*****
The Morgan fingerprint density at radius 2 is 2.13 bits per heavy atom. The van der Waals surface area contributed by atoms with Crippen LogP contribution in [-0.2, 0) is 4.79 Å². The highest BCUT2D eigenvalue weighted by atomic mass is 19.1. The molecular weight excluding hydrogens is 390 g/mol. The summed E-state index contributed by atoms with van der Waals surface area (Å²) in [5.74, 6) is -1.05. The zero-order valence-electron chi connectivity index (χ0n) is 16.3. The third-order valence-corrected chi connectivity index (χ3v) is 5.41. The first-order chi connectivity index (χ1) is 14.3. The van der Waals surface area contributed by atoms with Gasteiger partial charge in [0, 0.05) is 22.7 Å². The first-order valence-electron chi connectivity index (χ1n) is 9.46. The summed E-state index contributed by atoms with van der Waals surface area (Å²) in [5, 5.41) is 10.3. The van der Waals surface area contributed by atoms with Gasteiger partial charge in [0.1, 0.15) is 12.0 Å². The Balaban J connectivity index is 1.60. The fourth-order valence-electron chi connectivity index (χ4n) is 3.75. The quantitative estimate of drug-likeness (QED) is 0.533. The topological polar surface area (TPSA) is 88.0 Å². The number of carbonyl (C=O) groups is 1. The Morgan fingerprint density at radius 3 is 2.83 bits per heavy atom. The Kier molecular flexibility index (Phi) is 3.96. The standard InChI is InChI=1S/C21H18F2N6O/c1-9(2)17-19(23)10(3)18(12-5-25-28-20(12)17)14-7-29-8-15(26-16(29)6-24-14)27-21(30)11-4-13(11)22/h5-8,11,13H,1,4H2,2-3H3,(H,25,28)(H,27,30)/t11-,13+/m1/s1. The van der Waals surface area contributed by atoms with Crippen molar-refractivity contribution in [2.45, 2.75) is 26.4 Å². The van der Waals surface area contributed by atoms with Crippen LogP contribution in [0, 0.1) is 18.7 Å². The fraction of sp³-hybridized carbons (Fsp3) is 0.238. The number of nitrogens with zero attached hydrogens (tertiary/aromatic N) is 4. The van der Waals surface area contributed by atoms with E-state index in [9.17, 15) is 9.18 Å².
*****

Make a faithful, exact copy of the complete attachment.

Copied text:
The Morgan fingerprint density at radius 2 is 2.13 bits per heavy atom. The van der Waals surface area contributed by atoms with Crippen LogP contribution in [-0.2, 0) is 4.79 Å². The highest BCUT2D eigenvalue weighted by atomic mass is 19.1. The molecular weight excluding hydrogens is 390 g/mol. The summed E-state index contributed by atoms with van der Waals surface area (Å²) in [5.74, 6) is -1.05. The zero-order valence-electron chi connectivity index (χ0n) is 16.3. The third-order valence-corrected chi connectivity index (χ3v) is 5.41. The first-order chi connectivity index (χ1) is 14.3. The van der Waals surface area contributed by atoms with Gasteiger partial charge in [0, 0.05) is 22.7 Å². The first-order valence-electron chi connectivity index (χ1n) is 9.46. The summed E-state index contributed by atoms with van der Waals surface area (Å²) in [5, 5.41) is 10.3. The van der Waals surface area contributed by atoms with Gasteiger partial charge in [0.1, 0.15) is 12.0 Å². The Balaban J connectivity index is 1.60. The fourth-order valence-electron chi connectivity index (χ4n) is 3.75. The quantitative estimate of drug-likeness (QED) is 0.533. The topological polar surface area (TPSA) is 88.0 Å². The number of carbonyl (C=O) groups is 1. The Morgan fingerprint density at radius 3 is 2.83 bits per heavy atom. The Kier molecular flexibility index (Phi) is 3.96. The standard InChI is InChI=1S/C21H18F2N6O/c1-9(2)17-19(23)10(3)18(12-5-25-28-20(12)17)14-7-29-8-15(26-16(29)6-24-14)27-21(30)11-4-13(11)22/h5-8,11,13H,1,4H2,2-3H3,(H,25,28)(H,27,30)/t11-,13+/m1/s1. The van der Waals surface area contributed by atoms with Crippen molar-refractivity contribution in [2.45, 2.75) is 26.4 Å². The van der Waals surface area contributed by atoms with Crippen LogP contribution in [0, 0.1) is 18.7 Å². The fraction of sp³-hybridized carbons (Fsp3) is 0.238. The number of nitrogens with zero attached hydrogens (tertiary/aromatic N) is 4. The van der Waals surface area contributed by atoms with E-state index in [9.17, 15) is 9.18 Å².